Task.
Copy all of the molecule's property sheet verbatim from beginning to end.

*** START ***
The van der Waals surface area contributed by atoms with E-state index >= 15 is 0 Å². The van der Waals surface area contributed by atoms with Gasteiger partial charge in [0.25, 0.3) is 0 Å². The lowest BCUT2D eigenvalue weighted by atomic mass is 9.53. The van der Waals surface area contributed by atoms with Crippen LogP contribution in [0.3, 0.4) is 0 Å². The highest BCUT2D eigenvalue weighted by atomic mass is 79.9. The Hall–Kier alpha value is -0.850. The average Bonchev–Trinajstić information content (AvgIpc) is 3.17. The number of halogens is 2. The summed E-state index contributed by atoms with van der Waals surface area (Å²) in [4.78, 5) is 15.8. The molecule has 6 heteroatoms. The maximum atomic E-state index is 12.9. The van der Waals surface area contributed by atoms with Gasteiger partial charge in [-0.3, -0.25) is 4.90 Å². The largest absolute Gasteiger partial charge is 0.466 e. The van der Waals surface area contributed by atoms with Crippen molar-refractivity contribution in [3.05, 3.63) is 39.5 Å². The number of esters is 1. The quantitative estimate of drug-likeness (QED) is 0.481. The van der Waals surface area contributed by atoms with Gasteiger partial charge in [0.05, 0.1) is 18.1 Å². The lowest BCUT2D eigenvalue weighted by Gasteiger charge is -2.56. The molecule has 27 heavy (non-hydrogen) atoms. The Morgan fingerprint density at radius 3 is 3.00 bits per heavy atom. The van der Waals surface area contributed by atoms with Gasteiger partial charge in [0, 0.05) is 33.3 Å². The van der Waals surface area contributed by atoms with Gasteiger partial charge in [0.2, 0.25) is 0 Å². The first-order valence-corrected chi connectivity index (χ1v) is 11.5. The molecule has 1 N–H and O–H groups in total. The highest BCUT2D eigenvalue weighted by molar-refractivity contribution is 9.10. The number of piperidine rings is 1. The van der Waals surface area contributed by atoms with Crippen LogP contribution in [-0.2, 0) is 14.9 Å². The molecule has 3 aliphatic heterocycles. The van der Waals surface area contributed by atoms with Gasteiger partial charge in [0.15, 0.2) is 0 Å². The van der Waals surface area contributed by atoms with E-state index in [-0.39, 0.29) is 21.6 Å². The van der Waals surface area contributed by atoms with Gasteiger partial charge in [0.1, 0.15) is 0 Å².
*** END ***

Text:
The van der Waals surface area contributed by atoms with E-state index >= 15 is 0 Å². The van der Waals surface area contributed by atoms with Gasteiger partial charge in [0.25, 0.3) is 0 Å². The lowest BCUT2D eigenvalue weighted by atomic mass is 9.53. The van der Waals surface area contributed by atoms with Crippen LogP contribution in [0.3, 0.4) is 0 Å². The highest BCUT2D eigenvalue weighted by atomic mass is 79.9. The Hall–Kier alpha value is -0.850. The average Bonchev–Trinajstić information content (AvgIpc) is 3.17. The number of halogens is 2. The summed E-state index contributed by atoms with van der Waals surface area (Å²) in [4.78, 5) is 15.8. The molecule has 6 heteroatoms. The maximum atomic E-state index is 12.9. The van der Waals surface area contributed by atoms with Gasteiger partial charge in [-0.3, -0.25) is 4.90 Å². The largest absolute Gasteiger partial charge is 0.466 e. The van der Waals surface area contributed by atoms with Crippen molar-refractivity contribution in [3.05, 3.63) is 39.5 Å². The number of esters is 1. The quantitative estimate of drug-likeness (QED) is 0.481. The van der Waals surface area contributed by atoms with Gasteiger partial charge in [0.05, 0.1) is 18.1 Å². The lowest BCUT2D eigenvalue weighted by Gasteiger charge is -2.56. The molecule has 27 heavy (non-hydrogen) atoms. The Morgan fingerprint density at radius 3 is 3.00 bits per heavy atom. The van der Waals surface area contributed by atoms with Gasteiger partial charge in [0, 0.05) is 33.3 Å². The van der Waals surface area contributed by atoms with Gasteiger partial charge in [0.2, 0.25) is 0 Å². The first-order valence-corrected chi connectivity index (χ1v) is 11.5. The molecule has 1 N–H and O–H groups in total. The highest BCUT2D eigenvalue weighted by molar-refractivity contribution is 9.10. The number of piperidine rings is 1. The van der Waals surface area contributed by atoms with Crippen LogP contribution in [-0.2, 0) is 14.9 Å². The molecule has 3 aliphatic heterocycles. The van der Waals surface area contributed by atoms with Gasteiger partial charge in [0.15, 0.2) is 0 Å². The van der Waals surface area contributed by atoms with E-state index in [-0.39, 0.29) is 21.6 Å². The van der Waals surface area contributed by atoms with Gasteiger partial charge in [0.1, 0.15) is 0 Å².